Myxoma history and symptoms

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Editor-In-Chief: C. Michael Gibson, M.S., M.D. [1]; Associate Editor(s)-in-Chief: Sogand Goudarzi, MD [2] Maria Fernanda Villarreal, M.D. [3] Cafer Zorkun, M.D., Ph.D. [4] Ahmad Al Maradni, M.D. [5]


There are no hallmark findings in cardiac myxoma. However, clinical features of cardiac myxoma are determined by tumor location, size and mobility. Symptoms may occur at any time, but most often they tend to occur with changes in body position. A positive history of systemic embolism and heart failure may be suggestive of cardiac myxoma. The most common symptoms of cardiac myxoma include chest pain, syncope, and dyspnea on exertion. About 20% of cardiac myxomas are asymptomatic at the time of diagnosis.


Common Symptoms

Symptoms associated with cardiac myxomas are typically due to the effect of the mass of the tumor obstructing the normal blood flow within the heart chambers. Left atrial myxoma symptoms may mimic mitral stenosis, while right atrial myxomas rarely produce symptoms until they have grown to be at least 13 cm wide. General symptoms may also mimic those of infective endocarditis.[3]

Clinical features can be categorized as:[4][5][6]

Valvular obstruction

Embolic event

  • Distribution will depend on location of tumor
  • Most are left sided, and therefore most are systemic (brain or extremities)

Constitutional symptoms

Less Common Symptoms

Less common symptoms may include:[7][8]


  1. Tazelaar HD, Locke TJ, McGregor CG (1992). "Pathology of surgically excised primary cardiac tumors". Mayo Clin. Proc. 67 (10): 957–65. PMID 1434856.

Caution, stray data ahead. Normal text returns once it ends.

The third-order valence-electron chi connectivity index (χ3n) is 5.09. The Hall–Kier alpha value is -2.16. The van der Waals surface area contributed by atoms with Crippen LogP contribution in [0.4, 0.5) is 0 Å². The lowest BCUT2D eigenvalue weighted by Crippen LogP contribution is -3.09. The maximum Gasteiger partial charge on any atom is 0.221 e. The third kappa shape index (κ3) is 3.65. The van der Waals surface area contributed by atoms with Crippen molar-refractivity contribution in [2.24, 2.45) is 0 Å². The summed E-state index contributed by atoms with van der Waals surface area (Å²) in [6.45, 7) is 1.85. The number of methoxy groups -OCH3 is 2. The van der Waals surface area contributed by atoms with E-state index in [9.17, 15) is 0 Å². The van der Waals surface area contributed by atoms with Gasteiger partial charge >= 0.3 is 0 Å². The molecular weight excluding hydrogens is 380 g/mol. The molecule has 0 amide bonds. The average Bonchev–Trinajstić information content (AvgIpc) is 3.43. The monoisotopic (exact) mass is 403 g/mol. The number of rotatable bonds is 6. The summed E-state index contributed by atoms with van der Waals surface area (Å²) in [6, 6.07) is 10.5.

2. Vaideeswar P, Butany JW (2008). "Benign cardiac tumors of the pluripotent mesenchyme". Semin Diagn Pathol. 25 (1): 20–8. PMID 18350919.
  3. Ramchandani M (2010). "Less invasive surgery for cardiac tumors". Methodist Debakey Cardiovasc J. 6 (3): 27–31. PMID 20834208.
  4. Thyagarajan, Braghadheeswar; Kumar, Monisha Priyadarshini; Patel, Shil; Agrawal, Abhinav (2017). "Extracardiac manifestations of atrial myxomas". Journal of the Saudi Heart Association. 29 (1): 37–43. doi:10.1016/j.jsha.2016.07.003. ISSN 1016-7315.
  5. Tetsuka, Syuichi; Ikeguchi, Kunihiko (2015). "Prevention of Cerebral Embolism Progression by Emergency Surgery of the Left Atrial Myxoma". Case Reports in Medicine. 2015: 1–4. doi:10.1155/2015/151802. ISSN 1687-9627.
  6. Grebenc, Mary L.; Rosado de Christenson, Melissa L.; Burke, Allen P.; Green, Curtis E.; Galvin, Jeffrey R. (2000). "Primary Cardiac and Pericardial Neoplasms: Radiologic-Pathologic Correlation". RadioGraphics. 20 (4): 1073–1103. doi:10.1148/radiographics.20.4.g00jl081073. ISSN 0271-5333.
  7. Leonard S, Ryan J (March 2010). "A heavy heart; A massive right atrial myxoma causing fatigue and shortness of breath". Ir Med J. 103 (3): 83–4. PMID 20666072.
  8. Fakhari S, Bilehjani E (2016). "A Large Left Ventricle Myxoma: Presenting with Epigastric Pain and Weight Loss". Case Rep Cardiol. 2016: 9018249. doi:10.1155/2016/9018249. PMC 5206423. PMID 28090362.

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